The Australian Computer Society (ACS) is pushing for ICT skills to be placed on the political agenda in the lead up to this year’s federal election, with a strong focus on schools.
It has issued a manifesto to the major parties in the hope that whichever forms government will address some of the major challenges the ACS sees obstructing the development of Australia’s digital industry.
ACS President Nick Tate told iTnews the process of fixing the ICT skills shortage needed to begin well before students reached university.
“It is not clear that the school curriculum is encouraging young people to pursue an ICT career. In fact in some cases it may be discouraging it.
“Some of the courses are out of date and not terribly useful when a student moves on to university level study,” he said.
The ACS has asked the future government to consider “significant reform” of the way ICT is taught as part of the development of a national curriculum. Even beyond that, Tate said, our leaders needed to start thinking about how to get skilled ICT teachers into primary and high schools.
“It is already incredibly difficult to get people into ICT roles. In schools we are looking for people with ICT qualifications and teaching qualifications as well.
“One of the ways could be to have people with ICT skills working alongside teachers. These might be people who have reached a point in their career that they are looking to give something back,” he suggested.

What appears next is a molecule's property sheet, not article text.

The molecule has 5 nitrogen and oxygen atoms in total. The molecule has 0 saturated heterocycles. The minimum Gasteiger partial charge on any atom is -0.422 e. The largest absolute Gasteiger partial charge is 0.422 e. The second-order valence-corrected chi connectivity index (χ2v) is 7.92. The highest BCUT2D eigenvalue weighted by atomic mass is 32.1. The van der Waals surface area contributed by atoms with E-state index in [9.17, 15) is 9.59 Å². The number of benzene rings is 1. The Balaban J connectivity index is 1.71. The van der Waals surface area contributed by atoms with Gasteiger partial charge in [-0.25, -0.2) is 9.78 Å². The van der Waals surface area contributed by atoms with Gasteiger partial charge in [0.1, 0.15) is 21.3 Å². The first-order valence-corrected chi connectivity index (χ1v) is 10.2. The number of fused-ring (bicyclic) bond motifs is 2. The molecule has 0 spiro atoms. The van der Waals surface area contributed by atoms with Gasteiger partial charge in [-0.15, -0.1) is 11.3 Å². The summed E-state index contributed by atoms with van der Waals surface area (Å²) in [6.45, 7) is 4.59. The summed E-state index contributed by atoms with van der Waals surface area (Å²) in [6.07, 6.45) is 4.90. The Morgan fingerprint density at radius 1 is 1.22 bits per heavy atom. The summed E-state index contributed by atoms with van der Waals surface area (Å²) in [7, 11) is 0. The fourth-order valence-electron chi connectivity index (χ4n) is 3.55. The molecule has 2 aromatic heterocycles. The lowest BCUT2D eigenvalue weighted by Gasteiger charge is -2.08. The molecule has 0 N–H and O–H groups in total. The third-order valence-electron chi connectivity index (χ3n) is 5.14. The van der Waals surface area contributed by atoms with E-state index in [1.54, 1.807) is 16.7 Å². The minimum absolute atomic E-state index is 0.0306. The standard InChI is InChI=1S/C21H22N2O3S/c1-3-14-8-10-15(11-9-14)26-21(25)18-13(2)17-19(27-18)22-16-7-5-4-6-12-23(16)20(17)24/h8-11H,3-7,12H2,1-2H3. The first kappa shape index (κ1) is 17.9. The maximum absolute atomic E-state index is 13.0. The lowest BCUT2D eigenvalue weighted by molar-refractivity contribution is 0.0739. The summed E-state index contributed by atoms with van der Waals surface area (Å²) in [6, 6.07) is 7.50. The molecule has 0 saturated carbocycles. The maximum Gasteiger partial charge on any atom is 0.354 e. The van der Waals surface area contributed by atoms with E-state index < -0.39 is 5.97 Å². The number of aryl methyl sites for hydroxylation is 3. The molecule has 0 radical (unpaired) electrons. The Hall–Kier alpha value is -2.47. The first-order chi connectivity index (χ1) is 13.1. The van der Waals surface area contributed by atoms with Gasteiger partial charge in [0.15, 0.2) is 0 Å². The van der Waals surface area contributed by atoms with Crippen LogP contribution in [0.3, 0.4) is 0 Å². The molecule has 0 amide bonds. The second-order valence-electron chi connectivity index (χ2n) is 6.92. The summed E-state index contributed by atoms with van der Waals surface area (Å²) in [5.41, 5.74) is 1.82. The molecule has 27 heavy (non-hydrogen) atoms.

Transparency and industry engagement on the part of governments dominates the remainder of the ACS wish list.
While Tate acknowledged the work of the Australian Government Information Management Office in the area of open data, he said he would like to see more agencies get on board.
“The mechanism to make this data available is already there,” he said. “We are aiming our recommendation more generally at government, including state governments who haven’t yet established an open data scheme, and local government.”
Other recommendations include the establishment of an ICT Ministerial Advisory Council to bring together industry and government and the collection of ICT-related data by the Australian Bureau of Statistics.